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Lab moving to Lowestoft

PUBLISHED: 12:59 29 January 2008 | UPDATED: 19:35 05 July 2010

AN Essex-based government science laboratory is set to close this year, bringing an end to an era.

The activities of the Centre for Environment, Fisheries & Aquaculture Science (Cefas) site at Burnham-on-Crouch will be moved to a new Waveney Campus in Lowestoft, due to be opened in 2010 as part of a phased departure, it was announced yesterday .

AN Essex-based government science laboratory is set to close this year, bringing an end to an era.

The activities of the Centre for Environment, Fisheries & Aquaculture Science (Cefas) site at Burnham-on-Crouch will be moved to a new Waveney Campus in Lowestoft, due to be opened in 2010 as part of a phased departure, it was announced yesterday .

Department for Environment, Food and Rural Affairs (Defra) Minister Lord Rooker announced the closure of the laboratory in June 2006, and five out of 40 staff who have decided to relocate from Burnham to Lowestoft have already moved. A further 53 employees from the site will leave Cefas entirely in the course of this year.

Cefas facilities at Lowestoft will also move to the new scientific and administrative complex, which will be home to around 1,000 staff from Cefas, Waveney District Council and Suffolk County Council.

The agency's withdrawal from Burnham-on-Crouch is scheduled to start in early spring of this year and the facility will close by the end of the year.

The renowned research laboratory has been at the site for more than half a century and is part of a network of Cefas sites around the UK, including Weymouth and Lowestoft.

Cefas says the Burnham Relocation Project, involving the transfer of staff and equipment, is a “major plank” in its transformation programme.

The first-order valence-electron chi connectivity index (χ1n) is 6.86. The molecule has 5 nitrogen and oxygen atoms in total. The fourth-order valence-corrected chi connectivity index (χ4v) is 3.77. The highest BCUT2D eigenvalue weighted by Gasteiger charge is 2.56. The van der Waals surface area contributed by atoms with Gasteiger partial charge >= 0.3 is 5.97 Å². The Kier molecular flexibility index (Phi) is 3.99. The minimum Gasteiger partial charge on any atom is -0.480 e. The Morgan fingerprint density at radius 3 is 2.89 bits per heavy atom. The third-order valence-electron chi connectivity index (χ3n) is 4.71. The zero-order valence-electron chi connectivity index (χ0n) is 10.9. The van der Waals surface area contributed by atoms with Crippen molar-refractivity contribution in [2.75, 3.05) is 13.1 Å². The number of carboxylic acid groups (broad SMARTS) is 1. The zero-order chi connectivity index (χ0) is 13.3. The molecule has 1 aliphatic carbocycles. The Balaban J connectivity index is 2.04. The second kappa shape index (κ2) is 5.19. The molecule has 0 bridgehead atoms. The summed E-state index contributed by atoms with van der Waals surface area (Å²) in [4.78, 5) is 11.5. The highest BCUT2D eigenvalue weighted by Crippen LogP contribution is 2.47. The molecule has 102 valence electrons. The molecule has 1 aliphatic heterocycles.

The main removal effort is planned for the summer, and the building should be empty and fully decommissioned by the end of December.

Dr Lindsay Murray, divisional director and Burnham-on-Crouch senior manager, said the decision to leave the town had “was not taken lightly”.

“Cefas is very sad to be leaving Burnham-on-Crouch after more than 50 years in the town,” she said.

“There are major advantages in terms of our business transformation plans that can be gained by moving, including better links between teams, achieving cost savings and beginning new ways of working, all of which will help Cefas to meet the modern commercial challenges it faces.”

Cefas would be working closely with local councils, the police and its near neighbours to ensure a smooth departure and minimal disruption during the coming months, she said.

“The agency has become very much a part of the local community, so we shall all miss the town and its people. We shall carry many fond memories with us to Suffolk,” she added.

Defra, which presides over Cefas, will handle negotiations and any eventual sale of the Burnham-on-Crouch site once it has been vacated. Cefas said there was “no clarity” yet about who might take over the premises.

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